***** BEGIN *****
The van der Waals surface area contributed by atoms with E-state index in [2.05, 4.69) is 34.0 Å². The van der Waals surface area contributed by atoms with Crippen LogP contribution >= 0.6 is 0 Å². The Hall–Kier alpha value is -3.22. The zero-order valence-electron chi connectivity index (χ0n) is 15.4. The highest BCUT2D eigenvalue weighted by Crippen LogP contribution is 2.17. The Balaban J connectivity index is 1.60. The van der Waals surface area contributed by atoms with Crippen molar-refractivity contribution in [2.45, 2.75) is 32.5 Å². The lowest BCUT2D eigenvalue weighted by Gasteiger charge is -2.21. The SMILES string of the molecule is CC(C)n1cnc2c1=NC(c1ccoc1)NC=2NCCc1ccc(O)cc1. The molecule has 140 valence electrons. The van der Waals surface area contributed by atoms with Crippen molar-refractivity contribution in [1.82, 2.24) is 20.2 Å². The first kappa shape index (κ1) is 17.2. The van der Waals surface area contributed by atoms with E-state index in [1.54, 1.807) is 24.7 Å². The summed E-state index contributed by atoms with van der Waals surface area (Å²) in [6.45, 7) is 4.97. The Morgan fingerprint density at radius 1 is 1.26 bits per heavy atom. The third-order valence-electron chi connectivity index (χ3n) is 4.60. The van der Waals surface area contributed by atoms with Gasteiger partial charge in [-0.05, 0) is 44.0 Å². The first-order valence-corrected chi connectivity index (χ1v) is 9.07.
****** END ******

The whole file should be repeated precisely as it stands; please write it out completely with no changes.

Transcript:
The van der Waals surface area contributed by atoms with E-state index in [2.05, 4.69) is 34.0 Å². The van der Waals surface area contributed by atoms with Crippen LogP contribution >= 0.6 is 0 Å². The Hall–Kier alpha value is -3.22. The zero-order valence-electron chi connectivity index (χ0n) is 15.4. The highest BCUT2D eigenvalue weighted by Crippen LogP contribution is 2.17. The Balaban J connectivity index is 1.60. The van der Waals surface area contributed by atoms with Crippen molar-refractivity contribution in [2.45, 2.75) is 32.5 Å². The lowest BCUT2D eigenvalue weighted by Gasteiger charge is -2.21. The SMILES string of the molecule is CC(C)n1cnc2c1=NC(c1ccoc1)NC=2NCCc1ccc(O)cc1. The molecule has 140 valence electrons. The van der Waals surface area contributed by atoms with Crippen molar-refractivity contribution in [1.82, 2.24) is 20.2 Å². The first kappa shape index (κ1) is 17.2. The van der Waals surface area contributed by atoms with E-state index in [1.54, 1.807) is 24.7 Å². The summed E-state index contributed by atoms with van der Waals surface area (Å²) in [6.45, 7) is 4.97. The Morgan fingerprint density at radius 1 is 1.26 bits per heavy atom. The third-order valence-electron chi connectivity index (χ3n) is 4.60. The van der Waals surface area contributed by atoms with Gasteiger partial charge in [-0.05, 0) is 44.0 Å². The first-order valence-corrected chi connectivity index (χ1v) is 9.07.